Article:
Summary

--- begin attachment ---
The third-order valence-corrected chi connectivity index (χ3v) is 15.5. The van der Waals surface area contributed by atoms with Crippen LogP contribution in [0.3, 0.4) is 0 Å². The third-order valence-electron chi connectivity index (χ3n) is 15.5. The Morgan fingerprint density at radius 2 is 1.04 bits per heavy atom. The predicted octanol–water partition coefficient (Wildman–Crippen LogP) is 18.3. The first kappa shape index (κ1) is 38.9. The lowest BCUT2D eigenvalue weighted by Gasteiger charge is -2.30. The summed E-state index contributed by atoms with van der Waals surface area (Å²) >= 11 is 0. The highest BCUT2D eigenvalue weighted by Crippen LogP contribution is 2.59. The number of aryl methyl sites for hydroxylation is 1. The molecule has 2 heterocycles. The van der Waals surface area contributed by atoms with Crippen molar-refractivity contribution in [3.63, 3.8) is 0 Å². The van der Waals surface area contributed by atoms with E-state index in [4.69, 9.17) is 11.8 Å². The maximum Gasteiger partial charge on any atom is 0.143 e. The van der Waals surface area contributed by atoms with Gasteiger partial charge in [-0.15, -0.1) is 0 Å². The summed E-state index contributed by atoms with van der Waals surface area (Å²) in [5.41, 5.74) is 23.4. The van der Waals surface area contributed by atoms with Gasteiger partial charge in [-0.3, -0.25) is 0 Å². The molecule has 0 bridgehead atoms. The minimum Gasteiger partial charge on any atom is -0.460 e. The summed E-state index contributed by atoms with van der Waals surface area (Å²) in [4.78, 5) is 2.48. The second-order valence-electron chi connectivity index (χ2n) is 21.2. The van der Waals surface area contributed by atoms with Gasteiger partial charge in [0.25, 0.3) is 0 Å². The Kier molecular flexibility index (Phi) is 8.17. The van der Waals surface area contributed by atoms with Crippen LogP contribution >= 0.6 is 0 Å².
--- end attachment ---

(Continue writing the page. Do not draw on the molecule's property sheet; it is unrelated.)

In chemistry, the oxidation state, or oxidation number, is the hypothetical charge of an atom if all of its bonds to other atoms were fully ionic. It describes the degree of oxidation (loss of electrons) of an atom in a chemical compound. Conceptually, the oxidation state may be positive, negative or zero. While fully ionic bonds are not found in nature, many bonds exhibit strong ionicity, making oxidation state a useful predictor of charge. The oxidation state of an atom does not represent the "real" charge on that atom, or any other actual atomic property. This is particularly true of high oxidation states, where the ionization energy required to produce a multiply positive ion is far greater than the energies available in chemical reactions. Additionally, the oxidation states of atoms in a given compound may vary depending on the choice of electronegativity scale used in their calculation. Thus, the oxidation state of an atom in a compound is purely a formalism. It is nevertheless important in understanding the nomenclature conventions of inorganic compounds. Also, several observations regarding chemical reactions may be explained at a basic level in terms of oxidation states. Oxidation states are typically represented by integers which may be positive, zero, or negative. In some cases, the average oxidation state of an element is a fraction, such as 8/3 for iron in magnetite (see below). The highest known oxidation state is reported to be +9, displayed by iridium in the tetroxoiridium(IX) cation (). It is predicted that even a +10 oxidation state may be achieved by platinum in tetroxoplatinum(X), . The lowest oxidation state is −5, as for boron in and gallium in pentamagnesium digallide (). In inorganic nomenclature, the oxidation state is represented by a Roman numeral placed after the element name inside parentheses or as a superscript after the element symbol, e.g. Iron(III) oxide. The term oxidation was first used by Antoine Lavoisier to signify the reaction of a substance with oxygen.
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